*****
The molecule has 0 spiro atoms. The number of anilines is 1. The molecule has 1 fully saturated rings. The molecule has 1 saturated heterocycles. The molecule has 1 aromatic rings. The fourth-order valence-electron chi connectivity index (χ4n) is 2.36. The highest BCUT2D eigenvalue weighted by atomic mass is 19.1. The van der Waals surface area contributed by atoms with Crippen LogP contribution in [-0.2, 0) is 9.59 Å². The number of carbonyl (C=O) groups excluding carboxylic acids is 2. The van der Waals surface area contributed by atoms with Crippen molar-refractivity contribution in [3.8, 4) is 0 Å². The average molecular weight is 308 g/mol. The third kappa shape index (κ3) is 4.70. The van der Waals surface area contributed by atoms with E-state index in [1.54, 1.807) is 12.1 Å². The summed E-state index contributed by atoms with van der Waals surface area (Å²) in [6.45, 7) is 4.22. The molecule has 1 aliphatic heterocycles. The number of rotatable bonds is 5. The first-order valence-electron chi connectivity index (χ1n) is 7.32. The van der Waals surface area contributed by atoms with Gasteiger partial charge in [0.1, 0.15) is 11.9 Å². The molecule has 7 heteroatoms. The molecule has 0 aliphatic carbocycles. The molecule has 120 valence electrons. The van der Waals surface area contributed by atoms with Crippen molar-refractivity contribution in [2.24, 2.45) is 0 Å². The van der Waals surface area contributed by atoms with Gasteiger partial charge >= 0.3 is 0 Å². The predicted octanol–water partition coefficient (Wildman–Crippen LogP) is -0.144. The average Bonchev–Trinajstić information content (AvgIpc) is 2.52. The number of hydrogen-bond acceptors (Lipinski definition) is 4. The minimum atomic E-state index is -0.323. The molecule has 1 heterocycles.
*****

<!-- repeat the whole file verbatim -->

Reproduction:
The molecule has 0 spiro atoms. The number of anilines is 1. The molecule has 1 fully saturated rings. The molecule has 1 saturated heterocycles. The molecule has 1 aromatic rings. The fourth-order valence-electron chi connectivity index (χ4n) is 2.36. The highest BCUT2D eigenvalue weighted by atomic mass is 19.1. The van der Waals surface area contributed by atoms with Crippen LogP contribution in [-0.2, 0) is 9.59 Å². The number of carbonyl (C=O) groups excluding carboxylic acids is 2. The van der Waals surface area contributed by atoms with Crippen molar-refractivity contribution in [3.8, 4) is 0 Å². The average molecular weight is 308 g/mol. The third kappa shape index (κ3) is 4.70. The van der Waals surface area contributed by atoms with E-state index in [1.54, 1.807) is 12.1 Å². The summed E-state index contributed by atoms with van der Waals surface area (Å²) in [6.45, 7) is 4.22. The molecule has 1 aliphatic heterocycles. The number of rotatable bonds is 5. The first-order valence-electron chi connectivity index (χ1n) is 7.32. The van der Waals surface area contributed by atoms with Gasteiger partial charge in [0.1, 0.15) is 11.9 Å². The molecule has 7 heteroatoms. The molecule has 0 aliphatic carbocycles. The molecule has 120 valence electrons. The van der Waals surface area contributed by atoms with Crippen molar-refractivity contribution in [2.24, 2.45) is 0 Å². The van der Waals surface area contributed by atoms with Gasteiger partial charge >= 0.3 is 0 Å². The predicted octanol–water partition coefficient (Wildman–Crippen LogP) is -0.144. The average Bonchev–Trinajstić information content (AvgIpc) is 2.52. The number of hydrogen-bond acceptors (Lipinski definition) is 4. The minimum atomic E-state index is -0.323. The molecule has 1 heterocycles.